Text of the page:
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ARS Home » Midwest Area » Columbia, Missouri » Plant Genetics Research » Research » Publications at this Location » Publication #323841

Research Project: Genetics and Genomics of Complex Traits in Grain Crops

Location: Plant Genetics Research

Title: Recent demography drives changes in linked selection across the maize genome

Author
item Beissinger, Timothy
item WANG, LI - Iowa State University
item CROSBY, KATE - University Of California
item DURVASULA, ARUN - University Of California
item HUFFORD, MATTHEW - Iowa State University
item ROSS-IBARRA, JEFFREY - University Of California

Submitted to: Nature Plants
Publication Type: Peer Reviewed Journal
Publication Acceptance Date: 1/5/2016
Publication Date: 6/13/2016
Publication URL: http://handle.nal.usda.gov/10113/62707
Citation: Beissinger, T.M., Wang, L., Crosby, K., Durvasula, A., Hufford, M.B., Ross-Ibarra, J. 2016. Recent demography drives changes in linked selection across the maize genome. Nature Plants. doi:10.1038/nplants.2016.84.

Interpretive Summary: Maize, which is among the world's most important crops for food, feed, and fuel, was not always the high-yielding crop we are familiar with today. Instead, maize resulted from human imposed selection operating on a leafy grass called teosinte. ARS researchers studied the types of selection that transformed teosinte into maize, as well as the population size expansion and contraction that occurred during this process. We observe that approximately 5% of the teosinte contributed genetically to modern maize, and that after going through this so-called "bottleneck", maize population size ballooned to be orders of magnitude larger than that of teosinte. Selection favoring new beneficial mutations within genes has contributed little to maize evolution, while selection against harmful mutations appears to have contributed substantially. Our most important finding is that the recent ballooning of maize population size allows selection in maize to operate much more effectively than it did in the past. Maize breeders and geneticists can use this knowledge to predict which genetic variations may prove harmful and/or beneficial to further improve the crop.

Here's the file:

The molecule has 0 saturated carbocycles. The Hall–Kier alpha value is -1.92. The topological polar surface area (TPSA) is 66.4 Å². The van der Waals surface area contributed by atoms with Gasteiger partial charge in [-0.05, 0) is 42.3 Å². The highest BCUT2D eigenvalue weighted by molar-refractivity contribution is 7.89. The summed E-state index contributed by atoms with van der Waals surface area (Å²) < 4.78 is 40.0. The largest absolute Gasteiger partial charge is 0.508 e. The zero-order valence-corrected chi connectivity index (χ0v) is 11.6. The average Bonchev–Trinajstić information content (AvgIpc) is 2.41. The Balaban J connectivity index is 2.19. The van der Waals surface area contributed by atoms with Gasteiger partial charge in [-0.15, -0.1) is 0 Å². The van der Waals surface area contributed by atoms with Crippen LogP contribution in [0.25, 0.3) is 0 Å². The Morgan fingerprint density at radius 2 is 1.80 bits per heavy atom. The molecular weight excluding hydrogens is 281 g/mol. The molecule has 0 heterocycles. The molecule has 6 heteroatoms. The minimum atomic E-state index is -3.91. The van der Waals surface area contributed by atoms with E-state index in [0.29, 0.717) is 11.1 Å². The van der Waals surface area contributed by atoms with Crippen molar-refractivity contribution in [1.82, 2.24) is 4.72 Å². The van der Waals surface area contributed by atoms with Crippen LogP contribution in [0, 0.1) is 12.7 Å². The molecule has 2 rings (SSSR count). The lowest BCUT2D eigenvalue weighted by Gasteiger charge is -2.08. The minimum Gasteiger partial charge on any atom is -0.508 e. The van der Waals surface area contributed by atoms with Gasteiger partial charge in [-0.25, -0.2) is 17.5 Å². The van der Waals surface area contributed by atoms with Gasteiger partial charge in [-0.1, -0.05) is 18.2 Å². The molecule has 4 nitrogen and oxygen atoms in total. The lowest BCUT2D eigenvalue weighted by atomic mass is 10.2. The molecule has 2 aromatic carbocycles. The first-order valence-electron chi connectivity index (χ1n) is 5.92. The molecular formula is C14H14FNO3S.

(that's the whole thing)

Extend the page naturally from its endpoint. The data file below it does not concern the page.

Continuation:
Technical Abstract: The interaction between genetic drift and selection in shaping genetic diversity is not fully understood. In particular, a population's propensity to drift is typically summarized by its long-term e_ective population size (Ne), but rapidly changing population demographics may complicate this relationship. To better understand how changing demography impacts selection, we investigated linked selection in the genomes of 23 domesticated maize and 13 wild maize (teosinte) individuals. We show that maize went through a domestication bottleneck with a population size of approximately 5% that of teosinte before it experienced rapid expansion post-domestication. We observe that hard sweeps on genic mutations are not the primary force driving maize evolution. As expected, a reduced population size during domestication decreased the e_ciency of purifying selection to purge deleterious alleles from maize, but rapid expansion after domestication has since increased the e_ciency of purifying selection to levels exceeding those seen in teosinte. This _nal observation demonstrates that rapid demographic change can have wide-ranging impacts on diversity that conict with would-be expectations based on long-term Ne.